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Lake Lanier Fishing Report July 2019

GON Staff | June 25, 2019

Lanier: Level: 6 inches above full pool. Temp: Low to mid 80s. Clarity: The water is clearing some, but there are still areas that have a funky-looking color to it for mid June at Lanier. Some of that is the high water creating run-off from the shore, and some is the remaining algae that has been around for a few weeks.

Bass: Guide Ryan Coleman reports, “The fishing is pretty good right now.  The topwater bite is on pretty good right now, even though the water is so high. Typically the extremely high water spreads the fish out, and it’s tough to find them in Lanier’s 40,000 acres, but they are set up on humps and brush like normal, and you can work on them with topwater and drop shots. A walking bait like a Zara Spook or Reaction Innovations Vixen has been working very well, as has the Chug Bug. I’m using shad colors for the most part but also having some success on chrome and pearl white. I’m just moving around fairly quick until I find a school, and then I’m staying on them for a little longer than normal. It seems that they have been more willing this year to come back after I have caught a few when compared to past years on Lanier. Once I get them on the bottom, I have been dropping 4.5- and 6-inch SpotSticker drop-shot worms down on them. The 4.5-inch sand and electric-shad colors have been working great for me lately, but I am getting great stories from tackle customers who are buying the hot tomato in bulk. I am just using a typical open hook drop-shot rig with 8-lb. fluorocarbon line and a 3/8-oz. drop-shot weight. If the water was more clear, I may drop to 6-lb., but that is not necessary right now. I am looking for them on the Lowrance and then dropping on them as I pull them off the structure with the topwater bait. Very typical summer patterns on Lake Lanier. Good luck out there.”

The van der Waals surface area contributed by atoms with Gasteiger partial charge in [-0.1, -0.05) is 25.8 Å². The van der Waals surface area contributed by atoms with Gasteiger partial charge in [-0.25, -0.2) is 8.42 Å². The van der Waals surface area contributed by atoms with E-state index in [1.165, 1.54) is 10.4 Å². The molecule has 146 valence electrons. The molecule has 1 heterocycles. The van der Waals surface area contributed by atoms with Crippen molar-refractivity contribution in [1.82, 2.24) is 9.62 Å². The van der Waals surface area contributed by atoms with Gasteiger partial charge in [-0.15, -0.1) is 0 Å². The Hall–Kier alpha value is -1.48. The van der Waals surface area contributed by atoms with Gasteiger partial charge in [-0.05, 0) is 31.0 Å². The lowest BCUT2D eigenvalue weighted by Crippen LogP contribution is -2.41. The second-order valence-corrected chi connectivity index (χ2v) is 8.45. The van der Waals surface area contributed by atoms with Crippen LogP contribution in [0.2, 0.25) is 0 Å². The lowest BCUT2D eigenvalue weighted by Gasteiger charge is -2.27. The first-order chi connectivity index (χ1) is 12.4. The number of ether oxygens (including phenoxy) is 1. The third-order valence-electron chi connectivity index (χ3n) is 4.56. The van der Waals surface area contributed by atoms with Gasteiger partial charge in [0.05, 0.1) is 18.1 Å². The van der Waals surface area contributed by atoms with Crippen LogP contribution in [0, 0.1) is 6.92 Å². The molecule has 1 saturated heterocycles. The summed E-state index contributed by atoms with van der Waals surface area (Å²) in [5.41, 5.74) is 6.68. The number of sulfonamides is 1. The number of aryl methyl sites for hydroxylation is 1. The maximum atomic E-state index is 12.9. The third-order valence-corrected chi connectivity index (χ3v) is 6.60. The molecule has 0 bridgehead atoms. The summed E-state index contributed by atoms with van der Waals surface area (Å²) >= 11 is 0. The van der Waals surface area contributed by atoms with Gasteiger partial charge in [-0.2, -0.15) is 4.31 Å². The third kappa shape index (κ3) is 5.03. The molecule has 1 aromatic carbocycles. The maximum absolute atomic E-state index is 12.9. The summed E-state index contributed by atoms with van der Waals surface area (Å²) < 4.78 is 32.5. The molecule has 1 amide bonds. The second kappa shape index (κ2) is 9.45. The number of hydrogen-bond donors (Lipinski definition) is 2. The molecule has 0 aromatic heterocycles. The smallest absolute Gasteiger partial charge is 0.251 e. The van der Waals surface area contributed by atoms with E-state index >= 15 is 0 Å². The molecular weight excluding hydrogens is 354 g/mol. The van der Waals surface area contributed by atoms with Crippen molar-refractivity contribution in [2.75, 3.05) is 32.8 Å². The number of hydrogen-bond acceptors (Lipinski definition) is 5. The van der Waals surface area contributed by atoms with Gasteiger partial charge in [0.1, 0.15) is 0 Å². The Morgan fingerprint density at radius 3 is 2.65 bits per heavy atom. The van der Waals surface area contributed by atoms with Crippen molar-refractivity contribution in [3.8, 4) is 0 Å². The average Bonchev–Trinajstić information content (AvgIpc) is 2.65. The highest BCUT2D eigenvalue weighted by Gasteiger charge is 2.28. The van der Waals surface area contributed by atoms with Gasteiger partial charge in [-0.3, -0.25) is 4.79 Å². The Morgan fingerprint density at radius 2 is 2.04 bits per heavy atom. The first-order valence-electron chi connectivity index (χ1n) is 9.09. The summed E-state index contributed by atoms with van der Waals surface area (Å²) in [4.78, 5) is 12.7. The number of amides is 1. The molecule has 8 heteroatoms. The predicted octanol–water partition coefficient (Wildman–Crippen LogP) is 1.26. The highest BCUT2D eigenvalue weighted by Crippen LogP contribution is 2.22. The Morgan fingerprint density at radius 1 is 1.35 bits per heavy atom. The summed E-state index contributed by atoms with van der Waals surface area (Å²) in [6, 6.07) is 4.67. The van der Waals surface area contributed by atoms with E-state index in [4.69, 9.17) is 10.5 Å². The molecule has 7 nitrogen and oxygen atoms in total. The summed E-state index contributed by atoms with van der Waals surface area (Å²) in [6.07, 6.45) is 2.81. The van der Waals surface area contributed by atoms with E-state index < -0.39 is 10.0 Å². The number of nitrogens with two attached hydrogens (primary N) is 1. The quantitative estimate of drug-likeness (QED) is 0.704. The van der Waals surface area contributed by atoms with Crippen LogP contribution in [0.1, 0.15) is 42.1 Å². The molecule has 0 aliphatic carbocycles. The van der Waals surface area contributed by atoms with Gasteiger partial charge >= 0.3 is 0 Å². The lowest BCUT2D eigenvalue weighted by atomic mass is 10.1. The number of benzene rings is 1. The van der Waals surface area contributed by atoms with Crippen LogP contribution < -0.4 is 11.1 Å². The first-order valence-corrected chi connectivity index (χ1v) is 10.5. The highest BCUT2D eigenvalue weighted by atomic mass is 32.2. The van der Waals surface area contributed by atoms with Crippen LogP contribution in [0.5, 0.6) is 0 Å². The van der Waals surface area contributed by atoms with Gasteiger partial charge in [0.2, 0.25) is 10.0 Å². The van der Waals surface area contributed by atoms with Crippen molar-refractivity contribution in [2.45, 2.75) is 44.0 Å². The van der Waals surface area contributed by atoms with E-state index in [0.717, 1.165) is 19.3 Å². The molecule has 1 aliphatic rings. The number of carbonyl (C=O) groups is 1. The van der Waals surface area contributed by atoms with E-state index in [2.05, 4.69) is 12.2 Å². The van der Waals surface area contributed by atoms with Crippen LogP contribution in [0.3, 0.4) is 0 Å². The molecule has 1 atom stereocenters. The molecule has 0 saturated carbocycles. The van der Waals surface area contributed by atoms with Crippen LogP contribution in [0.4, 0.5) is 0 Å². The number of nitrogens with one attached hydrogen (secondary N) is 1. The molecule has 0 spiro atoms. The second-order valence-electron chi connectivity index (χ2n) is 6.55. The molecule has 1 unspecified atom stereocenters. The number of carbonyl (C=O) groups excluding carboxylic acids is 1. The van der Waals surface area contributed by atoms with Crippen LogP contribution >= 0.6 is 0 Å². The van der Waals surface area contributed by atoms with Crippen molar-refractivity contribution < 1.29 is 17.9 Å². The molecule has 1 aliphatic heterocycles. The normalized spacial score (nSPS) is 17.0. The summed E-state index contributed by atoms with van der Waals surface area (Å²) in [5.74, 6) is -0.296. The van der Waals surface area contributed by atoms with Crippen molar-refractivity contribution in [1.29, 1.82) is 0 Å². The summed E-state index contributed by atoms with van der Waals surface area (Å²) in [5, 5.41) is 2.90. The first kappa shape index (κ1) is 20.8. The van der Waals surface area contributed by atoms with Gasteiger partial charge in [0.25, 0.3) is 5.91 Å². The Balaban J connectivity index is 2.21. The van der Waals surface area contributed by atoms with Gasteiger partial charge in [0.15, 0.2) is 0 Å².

Stripers: Capt. Clay Cunningham reports, “The striper fishing on Lanier has simply been on fire. July looks to be just as good as June. The stripers have moved deep, and the schools are getting larger and larger each week. With the schools of stripers being deep, good electronics and great bait are the essential ingredients to success. With the new graphs like the Humminbird Solix units, you can see your baitfish get devoured by stripers as they feed deep. After picking up blueback herring at the local bait stores, you just need a few key items. The key setup is a Shakespeare striper rod, a Penn Fathom II Linecounter reel, Capt. Mack’s Swivel Sinkers and red Gamakatsu Octopus hooks. You should be able to see your sinker drop into the schools of stripers. If you want to try artificials, spool up another Penn Fathom Linecounter with 15-lb. Trilene Big Game line, and tie on a Ben Parker spoon or a 2-oz. Capt. Mack’s bucktail. Use the linecounter to drop to the correct depth, and reel the spoon up past the stripers. Many times they will try to rip the rod out of your hands. Give it a try, and you will be hooked, as well. See you on the water. The time is now.” Capt. Ron Mullins reports, “July striper fishing on Lanier means huge schools of fish in deep water on the south end of the lake. These fish will be found from Brown’s Bridge to the dam in deep drainages, creek and river channels in 40 to 60 feet of water early in the day to 80 to 100 feet later in the afternoon. Trolling with lead core or Cannon downriggers and a 1- to 1 1/2-oz. Capt. Mack’s Chipmunk Jig with your favorite trailer or a herring trailer is a great way to look for these schools and be fishing while you are looking. Make sure you are using your side imaging on your Humminbird graph because this makes your search pattern coverage much greater. With lead core line, we will be best pulling at 2.5 to 3 mph with six to eight colors out and 40 to 60 feet behind a downrigger ball that is set 25 to 40 feet down. Once you find a school of fish, downlines will be the go-to live-bait technique. Your setup should be a 1.5- to 2-oz. lead, 6 to 8 feet of 10- to 12-lb. fluorocarbon leader with a No. 1 Gamakatsu Circle or Octopus hook. This setup will get your fragile bait down through the hot water fast and allow him to swim around without dragging around an oversized hook and heavy leader. The best baits will be herring, but small to medium gizzard shad will get the attention of some larger fish. Make sure you keep a Parker spoon or a 2-oz. Capt. Mack’s Chipmunk with a trailer tied on that you can drop down through these schools and power reel these baits up through the school of striped bass. Vary your retrieve speed when power reeling, but when you think you’re reeling fast enough, know that you probably aren’t. The stripers at Lanier will be moving a lot looking for suspended bait pods this month, so be ready to cover a lot of water, as well. Get out there, and catch them up.”

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